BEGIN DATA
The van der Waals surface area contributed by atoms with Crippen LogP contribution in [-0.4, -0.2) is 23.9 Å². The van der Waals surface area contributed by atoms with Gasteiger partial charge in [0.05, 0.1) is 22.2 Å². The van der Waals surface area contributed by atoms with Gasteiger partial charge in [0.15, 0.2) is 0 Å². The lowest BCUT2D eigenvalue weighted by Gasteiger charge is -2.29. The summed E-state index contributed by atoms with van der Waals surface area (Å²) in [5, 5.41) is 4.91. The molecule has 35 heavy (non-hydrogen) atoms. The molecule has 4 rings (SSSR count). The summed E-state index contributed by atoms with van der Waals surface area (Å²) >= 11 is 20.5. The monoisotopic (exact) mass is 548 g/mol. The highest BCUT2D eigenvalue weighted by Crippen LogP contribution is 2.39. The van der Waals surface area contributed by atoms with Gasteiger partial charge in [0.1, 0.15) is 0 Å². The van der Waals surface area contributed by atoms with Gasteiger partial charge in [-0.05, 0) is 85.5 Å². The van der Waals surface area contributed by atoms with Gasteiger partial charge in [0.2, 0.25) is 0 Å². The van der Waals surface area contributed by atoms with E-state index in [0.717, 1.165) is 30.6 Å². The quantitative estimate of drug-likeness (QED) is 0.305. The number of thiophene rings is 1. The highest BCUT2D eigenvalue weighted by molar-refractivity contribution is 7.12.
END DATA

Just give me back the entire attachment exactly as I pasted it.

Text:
The van der Waals surface area contributed by atoms with Crippen LogP contribution in [-0.4, -0.2) is 23.9 Å². The van der Waals surface area contributed by atoms with Gasteiger partial charge in [0.05, 0.1) is 22.2 Å². The van der Waals surface area contributed by atoms with Gasteiger partial charge in [0.15, 0.2) is 0 Å². The lowest BCUT2D eigenvalue weighted by Gasteiger charge is -2.29. The summed E-state index contributed by atoms with van der Waals surface area (Å²) in [5, 5.41) is 4.91. The molecule has 35 heavy (non-hydrogen) atoms. The molecule has 4 rings (SSSR count). The summed E-state index contributed by atoms with van der Waals surface area (Å²) >= 11 is 20.5. The monoisotopic (exact) mass is 548 g/mol. The highest BCUT2D eigenvalue weighted by Crippen LogP contribution is 2.39. The van der Waals surface area contributed by atoms with Gasteiger partial charge in [0.1, 0.15) is 0 Å². The van der Waals surface area contributed by atoms with Gasteiger partial charge in [-0.05, 0) is 85.5 Å². The van der Waals surface area contributed by atoms with Gasteiger partial charge in [0.2, 0.25) is 0 Å². The van der Waals surface area contributed by atoms with E-state index in [0.717, 1.165) is 30.6 Å². The quantitative estimate of drug-likeness (QED) is 0.305. The number of thiophene rings is 1. The highest BCUT2D eigenvalue weighted by molar-refractivity contribution is 7.12.